“Now is the time to tackle the toll Scotland’s unhealthy relationship with alcohol is taking on our society.” This is how Nicola Sturgeon, Scottish health secretary, confirmed the Scottish government’s decision that minimum pricing per unit of alcohol is the way to go to stem Scotland’s descent into the alcohol-fuelled abyss. Perhaps tellingly her statement came during a visit to the cardiac unit at Glasgow’s Royal Infirmary. From April 2013 and against speculation that it would be inthe region of 45p per unit, the amount has now been set at 50p, an increase to allow for inflation according to the health secretary. Sounds a lot, doesn’t it?
Depending on what your regular tipple is, this decision may not actually affect you. Unless you’re in the habit of buying cut-price booze, that is. I’ve long been saying that spending a bit more on a bottle of wine is good for us all. See my previous article on tax and duty on wine and you’ll know what I mean.
In itself I’m actually not against this government move, but I do question whether it will have the desired effect. Buckfast has often been blamed, particularly in the west of Scotland, for fuelling anti-social behaviour. It is a fortified (tonic) wine containing around 15% alcohol as well as caffeine and observation indicates the combination of both might drive gangs of teenagers into causing havoc. This may be an isolated example but many people I’ve spoken to recently find it strange that the minimum price set by the Scottish government means absolutely no change in the price of Buckfast, which already retails for around £7. I can’t see how this policy is going to solve that particular problem and I think that current laws could be used more effectively to curb underage drinking and antisocial behaviour which seems to be at the heart of the problem. If we don’t teach young people a responsible attitude to alcohol, excesses will just escalate.
I’m in no doubt that drinking less alcohol is better for our health, I’m just questioning whether this particular policy will achieve the desired outcome. But since the policy is now a fact, we’ll be sure to find out if it does. And the ‘sunset clause’ built into the policy means there will be an opportunity to review its results infive years time.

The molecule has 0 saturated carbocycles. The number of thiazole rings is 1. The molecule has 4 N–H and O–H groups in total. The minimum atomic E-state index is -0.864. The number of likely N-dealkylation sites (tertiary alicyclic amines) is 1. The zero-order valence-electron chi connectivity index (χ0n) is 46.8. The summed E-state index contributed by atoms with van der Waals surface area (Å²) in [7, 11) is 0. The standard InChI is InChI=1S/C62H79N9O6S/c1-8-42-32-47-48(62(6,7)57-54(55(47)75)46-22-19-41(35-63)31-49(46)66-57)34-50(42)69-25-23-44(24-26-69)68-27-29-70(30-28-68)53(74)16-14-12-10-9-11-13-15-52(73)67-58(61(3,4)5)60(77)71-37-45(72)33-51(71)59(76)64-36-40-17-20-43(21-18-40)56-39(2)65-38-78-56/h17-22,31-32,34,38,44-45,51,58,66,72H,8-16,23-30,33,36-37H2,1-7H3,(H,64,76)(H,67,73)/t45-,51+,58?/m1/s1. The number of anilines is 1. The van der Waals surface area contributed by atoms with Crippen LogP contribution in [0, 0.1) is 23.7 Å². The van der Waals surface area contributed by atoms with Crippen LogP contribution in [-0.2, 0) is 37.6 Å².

The challenge is now to see how the trade reacts with the positioning of brands in the middle price brackets. As cut-price alcohol becomes more expensive the distinction with products in that middle range becomes muddled. There is a widespread view that this may result in price rises across the board. And some will welcome this as an opportunity to review how prices are set and make the wine trade in particular more sustainable over the longer term for producers and importers.
It’s worth reading the small print though. At this stage Sheffield University’s Alcohol Research group, on whose report the Scottish government has based its policy, has estimated that large retailers stand to make £124.5 million from minimum pricing as well as from the discount ban already in force. This number may actually end up being considerably higher according to CBI Scotland because of the increase from 45p to 50p.
There is currently no mechanism to claw this back from retailers, as the Scottish government doesn’t have the power to set central tax or duty on alcohol. They did introduce the ‘public health levy’ earlier this year which will see larger alcohol (and tobacco) retailers pay a supplement to their business rates. There are calls for similar measures in the form of a ‘social responsibility levy’ (that of course is just tax to you and me) so, before we celebrate a move to a more sustainable model, we could well end up with a significant increase in the overall price of alcohol that goes straight into the government’s coffers and does nothing to restore balance in the trade and that would be a great opportunity missed.
As it stands the minimum unit price will only apply to Scotland and there is genuine concern that it could harm Scottish retailers when south of the border there are no restrictions. Evidence from Canada, where similar moves have introduced minimum pricing in some provinces, suggests that cross border trade from provinces without restrictions is a significant issue. But the Westminster government is already making noises about minimum unit pricing south of the border,making it likely the imbalance will only last for a short time.
So where does this leave the average consumer? Clearly this is the start of the end of cut-price alcohol as we know it but as a result we may well see price increases at the higher levels as well as the market resettles. The question is whether this will end the love affair consumers have with cheap deals and stop them buying on price but rather look for quality, or the illusive ‘value for money’. It is worth noting that the minimum price for a bottle of wine will now be £4.69,which is only marginally below the current average price paid in the UK. Perhaps it will encourage people to start exploring the wine isle with renewed vigour and root out some real quality, but I think it takes more than minimum unit pricing to fix that.
The current focus on lower alcohol wines may also benefit as a result as they are in prime position to take the spot vacated by the lowest priced wines, but that is of course assuming these wines can be produced at this low cost and find sufficient favour with consumers. The time is right for the larger retailers to take the lead and convince consumers about the real value of a bottle of wine, rather than just play the blunt pricing game. Wishful thinking, perhaps.